Wilton Senator Toni Boucher says the special transportation fund should be for transportation projects. She says border tolls are not equitable and called it just another tax that residents don't need. Boucher called for fixing rail infrastructure, noting that when trains fail the highways become parking lots.
West Hartford former Councilman Joe Visconti says he doesn't support bringing tolls back. He says a rail line to Springfield, Massachusetts needs to be investigated. Visconti also called for a review of all alternate transportation options.
The candidates were asked about the future of marijuana laws in the state. Visconti says he is concerned with second hand smoke and says the safety implications on industries like construction need to be studied. McKinney says he opposed both decriminalization and medical marijuana because it's still a federal offense to be in possession of pot. Boucher has been a staunch opponent of loosening marijuana laws, filibustering for nearly five hours on the medical marijuana bill.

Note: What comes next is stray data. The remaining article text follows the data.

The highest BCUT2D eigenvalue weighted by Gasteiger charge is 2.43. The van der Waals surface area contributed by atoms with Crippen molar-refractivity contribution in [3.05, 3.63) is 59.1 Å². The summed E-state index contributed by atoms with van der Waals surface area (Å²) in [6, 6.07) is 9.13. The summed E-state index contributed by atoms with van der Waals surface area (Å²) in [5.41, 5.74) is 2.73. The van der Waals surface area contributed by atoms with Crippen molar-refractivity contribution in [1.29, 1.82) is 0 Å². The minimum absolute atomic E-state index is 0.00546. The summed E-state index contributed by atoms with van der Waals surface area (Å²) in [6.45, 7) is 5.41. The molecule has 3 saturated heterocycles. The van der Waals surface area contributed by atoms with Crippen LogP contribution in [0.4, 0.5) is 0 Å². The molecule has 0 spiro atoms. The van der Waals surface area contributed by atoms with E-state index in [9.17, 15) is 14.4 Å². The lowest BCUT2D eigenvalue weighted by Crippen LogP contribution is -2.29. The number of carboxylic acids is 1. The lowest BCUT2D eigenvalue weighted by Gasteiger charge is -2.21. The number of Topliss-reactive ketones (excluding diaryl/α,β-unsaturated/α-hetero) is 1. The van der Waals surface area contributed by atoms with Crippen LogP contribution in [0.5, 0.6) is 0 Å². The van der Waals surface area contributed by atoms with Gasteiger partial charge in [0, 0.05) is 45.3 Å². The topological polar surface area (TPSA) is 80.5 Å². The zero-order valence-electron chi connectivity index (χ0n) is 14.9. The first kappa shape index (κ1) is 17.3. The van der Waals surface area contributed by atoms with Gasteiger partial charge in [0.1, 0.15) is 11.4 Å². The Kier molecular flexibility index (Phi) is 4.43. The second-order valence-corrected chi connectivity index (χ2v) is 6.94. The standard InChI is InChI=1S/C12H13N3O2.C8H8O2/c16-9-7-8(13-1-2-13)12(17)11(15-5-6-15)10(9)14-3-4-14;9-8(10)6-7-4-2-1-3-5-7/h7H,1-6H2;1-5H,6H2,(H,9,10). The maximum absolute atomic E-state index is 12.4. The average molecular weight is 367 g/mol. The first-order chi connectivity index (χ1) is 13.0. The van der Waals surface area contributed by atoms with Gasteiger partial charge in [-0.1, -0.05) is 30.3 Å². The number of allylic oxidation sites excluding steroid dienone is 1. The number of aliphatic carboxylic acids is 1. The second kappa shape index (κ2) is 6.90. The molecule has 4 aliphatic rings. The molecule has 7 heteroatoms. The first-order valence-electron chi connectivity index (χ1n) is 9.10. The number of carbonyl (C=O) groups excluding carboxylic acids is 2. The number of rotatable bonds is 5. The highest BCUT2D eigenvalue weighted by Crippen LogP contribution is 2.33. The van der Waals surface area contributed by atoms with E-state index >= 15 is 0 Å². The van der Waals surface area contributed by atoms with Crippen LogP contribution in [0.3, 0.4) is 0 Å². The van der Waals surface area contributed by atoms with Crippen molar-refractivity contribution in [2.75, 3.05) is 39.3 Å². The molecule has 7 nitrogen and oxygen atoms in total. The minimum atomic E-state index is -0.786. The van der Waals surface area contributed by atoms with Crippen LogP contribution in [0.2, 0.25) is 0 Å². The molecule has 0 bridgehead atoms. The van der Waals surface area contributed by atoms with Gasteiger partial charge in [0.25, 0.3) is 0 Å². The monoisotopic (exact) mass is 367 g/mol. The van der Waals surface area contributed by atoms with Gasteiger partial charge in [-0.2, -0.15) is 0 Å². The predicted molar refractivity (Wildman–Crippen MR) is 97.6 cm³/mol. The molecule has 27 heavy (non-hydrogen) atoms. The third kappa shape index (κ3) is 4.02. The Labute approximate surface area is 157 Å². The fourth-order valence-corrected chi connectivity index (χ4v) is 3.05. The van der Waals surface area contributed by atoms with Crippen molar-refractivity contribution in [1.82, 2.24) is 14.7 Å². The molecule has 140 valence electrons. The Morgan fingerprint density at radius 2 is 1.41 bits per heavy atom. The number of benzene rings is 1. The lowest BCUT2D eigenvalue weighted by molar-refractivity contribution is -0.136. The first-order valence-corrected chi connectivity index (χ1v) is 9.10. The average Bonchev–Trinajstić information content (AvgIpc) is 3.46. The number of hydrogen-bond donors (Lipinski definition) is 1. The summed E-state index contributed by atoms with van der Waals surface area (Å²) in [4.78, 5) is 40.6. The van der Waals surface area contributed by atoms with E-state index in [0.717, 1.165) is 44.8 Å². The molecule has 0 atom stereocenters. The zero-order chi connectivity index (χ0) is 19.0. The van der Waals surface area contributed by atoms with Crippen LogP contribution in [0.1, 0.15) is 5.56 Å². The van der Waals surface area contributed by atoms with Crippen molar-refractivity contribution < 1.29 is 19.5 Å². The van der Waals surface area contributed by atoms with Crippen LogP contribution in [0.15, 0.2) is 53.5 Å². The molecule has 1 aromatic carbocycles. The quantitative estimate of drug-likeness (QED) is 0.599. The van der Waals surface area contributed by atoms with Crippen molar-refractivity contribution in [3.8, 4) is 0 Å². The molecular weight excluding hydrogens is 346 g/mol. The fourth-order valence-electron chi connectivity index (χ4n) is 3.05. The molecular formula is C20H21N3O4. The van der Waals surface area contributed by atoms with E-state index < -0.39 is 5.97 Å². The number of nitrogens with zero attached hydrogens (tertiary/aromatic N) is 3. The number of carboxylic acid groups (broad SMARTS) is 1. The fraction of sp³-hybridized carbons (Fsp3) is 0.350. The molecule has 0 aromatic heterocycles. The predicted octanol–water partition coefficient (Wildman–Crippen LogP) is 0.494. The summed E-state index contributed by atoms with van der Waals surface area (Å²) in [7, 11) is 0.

Boughton says he's concerned about the impact of marijuana as a gateway drug, but called Colorado's legalization an interesting experiment.
State police staffing levels and consolidation of Troopers regionally were among the questions fielded. Boughton said that listening to police needs and proactive policing is essential. Boucher says one of the most important jobs of government is to provide public safety. McKinney says he is in favor of limited government, but public safety is an essential role of government.
Visconti said he doesn't support more resources for police if they take further steps to keep track of guns and confiscation of guns. He also said he differs from Governor Malloy on protection. If elected, Visconti said he will take care of himself, a reference to the fact that he is licensed to carry a gun.
2010 nominee Tom Foley and Shelton Mayor Mark Lauretti were also invited, but didn’t attend.